Until the mid-19th century, light was a precious commodity, and the cost of lighting a dark room well and to one’s satisfaction was an extravagance that few could afford. Recent film adaptations of Cranford and Sense and Sensibility point out precisely how light (or the need for it) affected people’s day and night routines. Near the start of Cranford, Mary Smith and the two Jenkyns sisters are shown huddled near the light of a single candle. To maximize their ability to read or do needlework in the evening, the three women sit near the fireplace in order to see better. Even so, there is barely enough light to work, and one can imagine how hot it must have been in such an enclosed environment on warm nights. This scene was not necessarily reserved for the poor or those who lived on a strict budget. In “Artificial Lighting Prior to 1800 and Its Social Effects”, W.T. O’Dea mentions the observations George Crabbe’s son made of a yeoman’s family:
The extent to which even the better class households were deprived of adequate illumination can be appreciated from description, such as one in the life of the Rev. George Crabbe. His son, the biographer, speaks of a visit to the house of his great-uncle at Parham in Suffolk in 1791. Although the great-uncle was of yeoman stock he enjoyed the not inconsiderable income of about eight hundred pounds per annum. On most occasions “The family and their visitors lived entirely in the old-fashioned kitchen along with the servants. My great-uncle occupied an armchair, or in attacks of gout, a couch on one side of a large open chimney. Mrs. Fovell sat at a small table, on which, in the evening, stood one small candle, in an iron candlestick, plying her needle by the feeble glimmer surrounded by her maids, all busy at the same employment…”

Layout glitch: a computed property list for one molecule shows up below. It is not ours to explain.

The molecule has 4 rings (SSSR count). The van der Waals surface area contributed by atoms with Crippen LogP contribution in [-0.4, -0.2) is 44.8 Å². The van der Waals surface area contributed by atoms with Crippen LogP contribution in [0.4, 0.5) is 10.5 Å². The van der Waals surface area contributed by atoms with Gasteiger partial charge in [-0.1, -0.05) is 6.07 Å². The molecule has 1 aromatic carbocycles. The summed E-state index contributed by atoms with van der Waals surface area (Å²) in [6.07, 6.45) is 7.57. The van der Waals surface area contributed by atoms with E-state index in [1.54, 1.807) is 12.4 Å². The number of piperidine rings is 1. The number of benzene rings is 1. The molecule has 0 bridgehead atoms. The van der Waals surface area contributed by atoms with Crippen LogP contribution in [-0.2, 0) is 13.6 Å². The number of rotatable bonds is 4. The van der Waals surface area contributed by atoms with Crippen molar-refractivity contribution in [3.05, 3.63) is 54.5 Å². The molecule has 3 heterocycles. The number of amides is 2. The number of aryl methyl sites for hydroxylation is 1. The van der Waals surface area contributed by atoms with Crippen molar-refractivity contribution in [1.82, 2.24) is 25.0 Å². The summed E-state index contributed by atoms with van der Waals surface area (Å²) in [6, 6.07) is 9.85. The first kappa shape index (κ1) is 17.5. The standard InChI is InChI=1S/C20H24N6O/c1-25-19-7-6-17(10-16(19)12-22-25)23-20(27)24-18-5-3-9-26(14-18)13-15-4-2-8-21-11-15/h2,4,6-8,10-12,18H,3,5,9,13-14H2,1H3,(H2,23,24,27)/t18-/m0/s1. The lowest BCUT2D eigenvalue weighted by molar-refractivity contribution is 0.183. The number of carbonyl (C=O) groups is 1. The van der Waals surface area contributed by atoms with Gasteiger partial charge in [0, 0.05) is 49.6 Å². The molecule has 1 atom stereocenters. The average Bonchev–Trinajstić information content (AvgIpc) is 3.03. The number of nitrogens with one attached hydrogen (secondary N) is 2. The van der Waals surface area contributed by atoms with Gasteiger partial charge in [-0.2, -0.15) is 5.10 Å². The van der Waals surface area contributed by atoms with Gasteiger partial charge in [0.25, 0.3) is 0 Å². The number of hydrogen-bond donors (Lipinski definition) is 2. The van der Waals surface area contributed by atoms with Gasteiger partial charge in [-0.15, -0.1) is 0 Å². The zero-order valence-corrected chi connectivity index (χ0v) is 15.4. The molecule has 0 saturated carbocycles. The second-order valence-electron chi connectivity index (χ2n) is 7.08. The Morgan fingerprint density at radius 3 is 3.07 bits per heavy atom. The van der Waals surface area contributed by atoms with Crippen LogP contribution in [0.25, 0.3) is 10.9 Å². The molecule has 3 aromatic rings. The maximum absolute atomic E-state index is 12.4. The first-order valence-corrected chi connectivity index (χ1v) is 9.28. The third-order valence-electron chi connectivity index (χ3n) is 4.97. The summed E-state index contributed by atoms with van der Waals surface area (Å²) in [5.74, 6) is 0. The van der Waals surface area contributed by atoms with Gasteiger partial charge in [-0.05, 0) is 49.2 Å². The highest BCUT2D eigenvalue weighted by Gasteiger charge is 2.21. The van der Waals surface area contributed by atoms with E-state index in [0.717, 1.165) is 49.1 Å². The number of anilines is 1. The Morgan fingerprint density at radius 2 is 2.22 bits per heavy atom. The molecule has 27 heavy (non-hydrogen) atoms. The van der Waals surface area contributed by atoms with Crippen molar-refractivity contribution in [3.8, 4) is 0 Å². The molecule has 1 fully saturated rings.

Appearances must be kept, as Mrs. Gaskell so aptly describes in her popular tale. When Miss Matty notices that one candle has become shorter than the other, she lights the taller one and snuffs out the short one. In this way, both ends are kept at around the same length. As soon as company arrives, both candles are lit, prompting Miss Pole to exclaim how bright it is as she enters.
Dr. Harrison’s first evening in Cranford is not only a solitary one, but he sits in virtual darkness. His maid of all work stops by holding a single candle, which illuminates her face and little else, for the rest of the room remains in pitch darkness. During the long days of summer, most working people went to bed at sunset and rose by day light. The poor also burned rushlights, which were much less expensive than a candle and gave off a good clear light. Gilbert White wrote in 1789 in The Natural History of Selborne that while a single candle cost a halfpenny and burned for only two hours, eleven rushlights that cost only a farthing would burn for around half an hour each. There was also the danger of fire. One had to be careful to work so close to an open flame with delicate cloths or paper, and take care not to burn the edges of one’s cap as one bent near the light.